UPDATE: The New England Historic Genealogical Society issued a clarification May 15, saying the group has “no proof that Elizabeth Warren’s great-great-great-grandmother O.C. Sarah Smith either is or is not of Cherokee descent” and that the society “has not expressed a position on whether Mrs. Warren has Native American ancestry, nor do we possess any primary sources to prove that she is.” The below story is updated to reflect that position.
When Senator Scott Brown (R-Mass.) suggested in late April that Elizabeth Warren, his likely Democratic opponent this November, had forged a Native American identity that helped her get ahead during her career in academia, many Indians couldn’t help but think of the cautionary tale of Ward Churchill.
The former professor of ethnic studies at the University of Colorado-Boulder was once praised in Native circles for his work to extinguish racist notions about Indians in American society. With his long, straight hair and angular features, he was a major star in academia until the mid-2000s, when a drumbeat of questions over his research and his Native heritage resulted in both his college firing him and the tribe he had claimed to have been a citizen of, the United Keetoowah Band of Cherokee Indians, renouncing his claim. He was officially fired, the college said, for research misconduct, and he has since waged legal battles to have his position restored—all the while never being able to prove he is any part Indian.
Was Warren—despite her strong showing in the polls and her strong background as an esteemed law professor and advisor to the Obama administration—to be another Churchill, career upended, and forever marked and mocked as a fake Indian?
In the early days of the drama, the answer seemed to be no. Soon after the controversy began, genealogists found evidence that Warren does have Indian heritage, as she claims. Christopher Child of the New England Historic and Genealogy Society uncovered an 1894 document in which Warren’s great-great-great grandmother is listed as Cherokee. That would make Warren 1/32nd Indian, although Child has said more research is needed.
Upon further review, the New England Historic Genealogical Society issued a clarification May 15, saying the group has “no proof that Elizabeth Warren’s great-great-great-grandmother O.C. Sarah Smith either is or is not of Cherokee descent” and that the society “has not expressed a position on whether Mrs. Warren has Native American ancestry, nor do we possess any primary sources to prove that she is.”
Warren still has a lot to account for, and her campaign has not responded to requests for an interview with Indian Country Today Media Network.
While she was a professor, she had no genealogical record of the sort that Child has since uncovered, and she was not an enrolled member of any tribe, yet she listed herself as “minority” in the directories of the Association of American Law Schools from 1986 to 1995. She quickly rose in the academic ranks from the University of Texas to the University of Pennsylvania to Harvard Law School. “It is one thing to claim to have had an Indian somewhere in the family tree, but it is much different to then use that unexplored notion to check a box indicating concrete Native ancestry,” says Robert Warrior, director of American Indian Studies at the University of Illinois at Urbana-Champaign. “I have met people with these kinds of claims this very week, who strongly believe them, but that doesn’t mean that they don’t have more work to do to understand their heritage.”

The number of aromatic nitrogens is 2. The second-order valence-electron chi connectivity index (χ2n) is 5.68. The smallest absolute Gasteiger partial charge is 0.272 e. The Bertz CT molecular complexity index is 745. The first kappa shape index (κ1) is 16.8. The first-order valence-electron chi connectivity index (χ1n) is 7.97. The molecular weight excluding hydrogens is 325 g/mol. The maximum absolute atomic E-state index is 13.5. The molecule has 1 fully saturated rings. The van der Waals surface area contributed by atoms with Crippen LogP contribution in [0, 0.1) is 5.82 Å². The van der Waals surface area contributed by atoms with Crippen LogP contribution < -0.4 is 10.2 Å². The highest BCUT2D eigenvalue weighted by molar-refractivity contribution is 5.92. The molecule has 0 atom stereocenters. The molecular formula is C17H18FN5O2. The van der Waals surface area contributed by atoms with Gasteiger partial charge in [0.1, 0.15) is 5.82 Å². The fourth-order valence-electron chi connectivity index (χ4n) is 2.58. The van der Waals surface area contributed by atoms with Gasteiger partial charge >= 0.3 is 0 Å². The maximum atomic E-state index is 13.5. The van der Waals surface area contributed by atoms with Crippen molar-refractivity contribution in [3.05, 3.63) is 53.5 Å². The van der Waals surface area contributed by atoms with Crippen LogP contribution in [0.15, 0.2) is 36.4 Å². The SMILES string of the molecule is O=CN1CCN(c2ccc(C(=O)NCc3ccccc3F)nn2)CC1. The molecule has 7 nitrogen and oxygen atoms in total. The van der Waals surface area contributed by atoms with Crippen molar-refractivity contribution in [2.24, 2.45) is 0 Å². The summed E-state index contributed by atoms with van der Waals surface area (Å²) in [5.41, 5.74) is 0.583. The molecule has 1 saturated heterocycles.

Many American families claim Native ancestry, but have not done the research to back it up, which doesn’t mean they aren’t Native, of course, but for a person in Warren’s position, Indians in the world of academia say it would have been desirable and appropriate for her to learn more about her roots before checking any boxes. “It’s what we ask of our candidates,” says Warrior, a citizen of the Osage Nation, who notes that his program has published an official statement entitled Identity and Academic Integrity. “Too often, we realize, American Indian studies as a field of academic inquiry has failed to live up to its potential at least in part because of the presence of scholars who misrepresent themselves and their ties to the Native world,” the statement reads in part.
While Warren was never a professor of Native studies, Warrior says it is still important for all college programs to be clear and honest about what they are trying to achieve when promoting diversity. In the case of Warren, Harvard was definitely willing to promote her as Native – its spokesman was quoted in the Harvard Crimson in 1996 as calling her American Indian – but it didn’t really seem to think that was important. She wasn’t exploring tribal law in her legal teaching, and she wasn’t doing any research on or writing about Indian topics. What seems clear now is that she was simply being counted by the college as Native to appease critics who have long criticized Harvard Law School for its lack of diversity. “It seems self-serving,” Warrior says. “And it really did nothing to help Native American students, communities, or faculty, if that was the intention.”
Warren must have been thinking about such concerns in the mid-1990s when she decided to stop including herself as a minority in the directories. She told reporters on May 2 that she originally listed herself that way in order to connect with others like her, “people for whom ‘Native American’ is part of their heritage and part of their hearts. There aren’t a lot of people like me in law teaching. And so I just thought I might find some others. That’s evidently not a particularly good use for the directory because it never happened.” That’s why, she says, that she stopped calling herself a minority in the directories after having done so for almost a decade.
Republican detractors say this is proof she was exploiting a pseudo-Native identity to further her career until she reached the pinnacle, and when she no longer needed that “boost” she dropped it. Warren says that’s false. She was qualified for her position, and the Native aspect didn’t play a role in her hiring, she says, which has been backed up by the Harvard officials who hired her.
Still, there is two-fold problem with Harvard’s defense of Warren: First, there’s the student newspaper quote from the Harvard spokesman calling Warren Native in 1996—if this spokesman thought she was Native, where did he get the idea? And why was he promoting her as such? What was the goal?
Second, Harvard has been known to be insensitive on Native issues. Indian scholars have long complained that the institution has failed to hire a permanent scholar to fill the Harvard Law School’s Oneida chair, which has received substantial financial support from the Oneida Indian Nation of New York (which also funds ICTMN). The position was created in 2003, with the understanding that Harvard would hire a full-time, tenured faculty member dedicated to Indian law. Visiting professors – some of them non-Native – have instead filled the position. That practice, some claim, has denied the tribal law program the chance to grow under steady guidance.